Lessons Learned: New Orleans Mayor Ray Nagin on Disaster Response

Listening to New Orleans Mayor Ray Nagin speak, you'd think he'd have an "I Love Challenges" bumper sticker on the back of his car. A self-admitted "challenge freak," Nagin left his executive position at Cox Communications to run for chief executive of the city in 2002, focused on stopping corruption and economic decline. Some three years later, he was seeing signs of progress. In his keynote address at The Security Summit, a security and disaster conference held June 28 and 29th in San Diego, Nagin quipped, "I was getting ready to go to Disney World. Then, as things were going very well, we had a little visitor called Katrina."

Despite the fact that it has been almost 10 months to the day since Katrina made landfall in South Mississippi and since it's outer bands pushed heavy rains and strong winds in New Orleans, Nagin's task is far from over. Mold-filled homes, abandoned by their owners, encompass blocks of the city. Submerged vehicles sit as eyesores on the city's streets. A number of businesses exited the city, not comfortable with the ability to create continuous business in a city plagued by violence and the threat of natural disasters. Criminals, which seemed to vacate the city after the storm are now coming back, bringing legacies of murders and drugs with them. Debates rage on about how the levees were rebuilt and whether the repair was most akin to an inner tube patch on a bald tire. Still, Federal monies have flooded the city, giving Nagin's administration a chance to rebuild. It's a slow process, one where progress faces the rights of property owners, some of whom are not willing to let go what they had before the city's flood.

The Security Network invited Mayor Nagin to San Diego this week for its third annual networking event for government officials, security executives, technology providers, and first responders. The mayor, who was recently re-elected following a run-off in the city, pointed to lessons he learned in the disaster. His first lesson: Know who's in control.

"Get some clarity pre-event, or as quickly as possible, on command and control," said Nagin. "If the local and state governments are overwhelmed, [those officials should] discuss with the Feds who will have control."

Another lesson that Nagin seems to have taken away is that city leaders should be able to turn their resources and city control over to the federal government and its military resources. Based on his major hurricane experience, the mayor is convinced: "The federal government should have a direct window of authority, say for 7-14 days," he said. "I had 1,400-1,500 New Orleans police, 800 firefighters, and 200 National Guard to control a city that was totally devastated. It took too long to figure that out."

Nagin urged that the Stafford Act be updated to set solid criteria for bringing federal help in case of disaster. Currently, he said, "it's very situational." When more than one state is affected and resources needed are beyond what's available locally, command and control should clearly and immediately go to the federal government, said Nagin.

And despite the confusion that ensued in a city where real leadership had not been defined, Nagin said he had great praise for the military efforts to help, not only for the commanders who led the assistance, but especially the individual troops who brought their expertise and dedication.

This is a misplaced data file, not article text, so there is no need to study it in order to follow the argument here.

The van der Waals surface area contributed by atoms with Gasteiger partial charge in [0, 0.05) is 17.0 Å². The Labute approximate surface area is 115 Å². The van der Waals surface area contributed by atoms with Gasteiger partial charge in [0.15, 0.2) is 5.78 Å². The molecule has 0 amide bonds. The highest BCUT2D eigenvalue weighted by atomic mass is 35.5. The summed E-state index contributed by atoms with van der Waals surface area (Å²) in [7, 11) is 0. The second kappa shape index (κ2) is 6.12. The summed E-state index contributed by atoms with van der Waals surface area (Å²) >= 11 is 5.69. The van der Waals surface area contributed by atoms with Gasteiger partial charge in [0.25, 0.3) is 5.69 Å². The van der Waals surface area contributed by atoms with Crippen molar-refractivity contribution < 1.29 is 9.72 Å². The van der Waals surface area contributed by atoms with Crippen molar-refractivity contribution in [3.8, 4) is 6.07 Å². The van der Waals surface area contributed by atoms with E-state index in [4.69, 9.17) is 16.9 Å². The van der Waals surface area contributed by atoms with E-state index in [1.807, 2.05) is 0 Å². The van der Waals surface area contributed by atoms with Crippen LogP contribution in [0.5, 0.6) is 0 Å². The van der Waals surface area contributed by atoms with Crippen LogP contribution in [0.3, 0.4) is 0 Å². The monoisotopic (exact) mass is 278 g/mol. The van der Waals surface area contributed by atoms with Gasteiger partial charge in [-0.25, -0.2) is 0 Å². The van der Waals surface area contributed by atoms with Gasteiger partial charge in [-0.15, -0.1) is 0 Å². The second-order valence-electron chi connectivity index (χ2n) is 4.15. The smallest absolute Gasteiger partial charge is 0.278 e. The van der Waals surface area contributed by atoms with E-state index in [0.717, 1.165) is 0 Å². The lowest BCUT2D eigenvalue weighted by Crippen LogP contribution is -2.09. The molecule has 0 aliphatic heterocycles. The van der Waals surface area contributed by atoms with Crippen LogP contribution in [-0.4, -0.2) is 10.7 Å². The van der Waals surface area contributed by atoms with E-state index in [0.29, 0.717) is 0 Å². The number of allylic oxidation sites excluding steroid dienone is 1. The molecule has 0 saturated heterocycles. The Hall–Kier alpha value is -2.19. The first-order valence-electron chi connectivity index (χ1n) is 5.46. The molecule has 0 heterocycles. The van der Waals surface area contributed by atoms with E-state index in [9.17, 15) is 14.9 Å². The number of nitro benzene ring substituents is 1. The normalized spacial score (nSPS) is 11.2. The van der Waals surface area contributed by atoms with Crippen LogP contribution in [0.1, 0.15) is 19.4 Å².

A third lesson that Nagin has taken away from the Katrina situation is one of communication. On interoperability of first-responder communications, Nagin said, "It's not fixed. It's not working."

For a better outcome from future disasters, he implores that the country has to be prepared with redundancy of communication systems. "Bell South's copper lines were flooded. Cox was just getting into [telecommunications], and cell phones did not work," said Nagin. "All the wireless providers were all gone. Antique 800MHz radio was the only thing working."

But there are other lessons that Nagin could learn as well. Asked about how he could have developed public and private partnerships before the storm to aid in disaster planning, the mayor was confused and bewildered at the question. There is the lesson that disaster planning isn't a task specific to big city mayors. It's done every day by business owners and security and business continuity directors at such cities' leading business - and there's a lesson to leaders like Nagin that the private industry experts can be a huge resource to their cities.

With the hurricane behind him and the city still struggling to recover, Nagin pointed to three things he would have done differently.

First, he says, he would have issued the mandatory evacuation notice earlier. If he had decided to issue the mandatory order to evacuate 10 hours earlier - and had he been able to convince more people to follow it -- Nagin knows that it could have made a difference in the aftermath.

Secondly, he would have coordinated evacuation better. Knowing now the extent of the flooding and the number of citizens who stayed, despite evacuation orders, he would have sent city buses out of the vulnerable areas before the storm, and then brought them back to transport people more expeditiously.

Thirdly, having seen the "dance" between levels of government in the days of the disaster, Nagin now sees the necessity for advance planning that clarifies who's in charge, under what circumstances and for how long.

As a parting shot, Nagin was asked: Could the lessons learned apply in the event of a terrorist attack on a U.S. city?

"Absolutely," he said. "Katrina was a deceptive enemy, not revealing herself until the last minute. Deceptive. Destructive. Devastating. Complete."

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